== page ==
GOP aiming to slip federal law with ‘compact’


Under a bill pending in the state Senate, Texas could become the second state seeking to opt out of the new federal health care law by taking advantage of a clause in the U.S. Constitution allowing states to work together by forming a “compact.”

The health care compact, as envisioned by Republican supporters, would provide member states with their shares of federal money for Medicaid, Medicare and children’s health insurance to spend on health care as each state sees fit.

Supporters believe that with greater flexibility and no federal strings attached, the money would be spent more efficiently on needs that are better understood by state officials. The idea enjoys strong support from Republicans, tea party activists and others opposed to the health care reforms pushed by President Barack Obama.

But there’s a big catch.

Congress must approve compacts, and state Democrats are skeptical that federal officials would allow member states to suspend, as the Texas bill says, “all federal laws, rules, regulations and orders” that conflict with local health care policies.

Even Republicans are cautious about the plan’s prospects.

“If you don’t ask, it won’t happen,” Kyle Janek, a former Republican state senator from 2003-08 who now lobbies in favor of a compact, told senators at a committee hearing this week. “But at least it sends a message to those lawmakers and federal officials that we’re getting tired of all the strings that you attach.”

“If 15 or 20 states do it, I think D.C. will get the message,” said Janek, a lobbyist for the Health Care Compact Alliance, a national group whose vice chairman is Leo Linbeck III, a Houston builder and son of conservative activist Leo Linbeck Jr.

Thus far, Georgia is the only state to join the health care compact.

Arizona’s Republican governor vetoed a compact bill in April, saying the law infringed on executive power and complicated efforts to reform a state-run health care system. GOP-led legislatures in Missouri and Montana sent compact bills to their states’ Democratic governors, who have yet to act.

The effort in Texas, led by Rep. Lois Kolkhorst, R-Brenham, would have the state join the compact before working out how to implement the health care policy.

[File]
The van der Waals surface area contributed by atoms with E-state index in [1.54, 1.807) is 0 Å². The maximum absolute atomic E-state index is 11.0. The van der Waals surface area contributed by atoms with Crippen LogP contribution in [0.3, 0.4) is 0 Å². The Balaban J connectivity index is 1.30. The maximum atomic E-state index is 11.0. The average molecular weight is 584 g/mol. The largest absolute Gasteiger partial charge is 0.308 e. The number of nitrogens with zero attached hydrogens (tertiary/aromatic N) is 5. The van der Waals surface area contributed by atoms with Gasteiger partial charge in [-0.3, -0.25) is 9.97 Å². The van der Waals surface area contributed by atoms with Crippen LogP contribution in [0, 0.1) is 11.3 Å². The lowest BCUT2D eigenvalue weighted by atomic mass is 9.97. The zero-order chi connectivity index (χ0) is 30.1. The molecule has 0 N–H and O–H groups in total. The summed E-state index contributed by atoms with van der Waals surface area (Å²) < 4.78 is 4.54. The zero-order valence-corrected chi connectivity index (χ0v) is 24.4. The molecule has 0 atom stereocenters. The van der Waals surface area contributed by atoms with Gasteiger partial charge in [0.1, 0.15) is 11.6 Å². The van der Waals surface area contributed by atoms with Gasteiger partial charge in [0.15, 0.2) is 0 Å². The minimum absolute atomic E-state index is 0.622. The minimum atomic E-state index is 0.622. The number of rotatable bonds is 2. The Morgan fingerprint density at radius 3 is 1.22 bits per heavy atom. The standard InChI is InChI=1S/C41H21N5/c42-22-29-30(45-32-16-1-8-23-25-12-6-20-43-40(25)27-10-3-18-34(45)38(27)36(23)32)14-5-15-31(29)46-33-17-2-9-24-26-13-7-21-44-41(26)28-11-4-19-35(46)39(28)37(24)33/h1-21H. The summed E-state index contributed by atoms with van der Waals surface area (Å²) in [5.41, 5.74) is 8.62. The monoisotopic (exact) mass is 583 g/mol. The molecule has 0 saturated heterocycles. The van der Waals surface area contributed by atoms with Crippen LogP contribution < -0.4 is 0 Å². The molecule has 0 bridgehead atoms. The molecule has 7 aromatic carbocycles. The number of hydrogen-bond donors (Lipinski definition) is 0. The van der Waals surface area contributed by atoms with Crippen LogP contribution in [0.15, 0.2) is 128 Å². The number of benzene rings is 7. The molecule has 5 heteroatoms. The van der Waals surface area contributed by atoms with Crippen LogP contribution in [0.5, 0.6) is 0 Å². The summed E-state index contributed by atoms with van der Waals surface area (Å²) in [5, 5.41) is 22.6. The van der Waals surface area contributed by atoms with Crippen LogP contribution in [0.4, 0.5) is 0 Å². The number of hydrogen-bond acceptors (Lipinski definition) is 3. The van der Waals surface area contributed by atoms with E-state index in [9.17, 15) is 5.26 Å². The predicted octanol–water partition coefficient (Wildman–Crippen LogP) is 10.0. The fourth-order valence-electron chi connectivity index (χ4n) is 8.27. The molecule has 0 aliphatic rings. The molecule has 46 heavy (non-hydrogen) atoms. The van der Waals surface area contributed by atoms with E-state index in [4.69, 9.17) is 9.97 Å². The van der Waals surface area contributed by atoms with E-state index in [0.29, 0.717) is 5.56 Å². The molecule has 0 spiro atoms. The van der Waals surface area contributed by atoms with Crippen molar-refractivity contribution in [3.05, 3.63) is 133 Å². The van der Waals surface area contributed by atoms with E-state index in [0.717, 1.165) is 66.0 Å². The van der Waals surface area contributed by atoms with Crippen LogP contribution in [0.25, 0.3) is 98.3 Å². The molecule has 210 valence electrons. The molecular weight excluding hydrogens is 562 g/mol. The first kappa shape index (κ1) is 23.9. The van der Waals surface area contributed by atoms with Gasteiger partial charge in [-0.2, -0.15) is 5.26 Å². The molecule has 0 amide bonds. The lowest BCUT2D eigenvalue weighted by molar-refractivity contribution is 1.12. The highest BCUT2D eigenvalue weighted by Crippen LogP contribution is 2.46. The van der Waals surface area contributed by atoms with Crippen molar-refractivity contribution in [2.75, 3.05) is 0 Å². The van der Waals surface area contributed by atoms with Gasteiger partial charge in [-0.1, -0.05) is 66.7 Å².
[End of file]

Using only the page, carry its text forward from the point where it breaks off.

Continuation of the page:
Creating a compact is so complicated, Janek said, that it makes sense to seek congressional approval first, and then work out the details. Toward that end, a related bill would create a study committee of legislators and citizens to advise the Legislature on establishing a state-run health system.

Each state in the compact would design its own health care system while being free to enter into agreements with member states on such matters as combining their purchasing power for lower-cost drugs, Janek said.

The House voted 104-41 to approve Kolkhorst’s House Bill 5, with four Democrats voting in favor and no Republicans against. It and the related study bill could be debated by the full Senate early next week.

In the Senate, the health committee approved the bill over sharp objections from Democrats, who have not yet decided how to approach the measure when it comes to the floor.

Sen. Royce West, D-Dallas, said he doubted Texas could do a better job than the federal government, noting that the state is at the bottom in the percentage of citizens uninsured and in per-person spending on health care.

Sen. José Rodríguez, D-El Paso, said during this week’s hearing of the Health and Human Services Committee that the effort seemed like a poorly disguised attack on federal health care reform, which opponents deride as “Obamacare.”

The law, Janek replied, “was sort of the last straw, but that is not what started this movement through the years.”

“The purpose is to give states more flexibility with their federal health care dollars,” Janek said. “We are telling the federal government that, with your permission and with the funding that goes along with it, (Texas will) design a system that works best for our state.”


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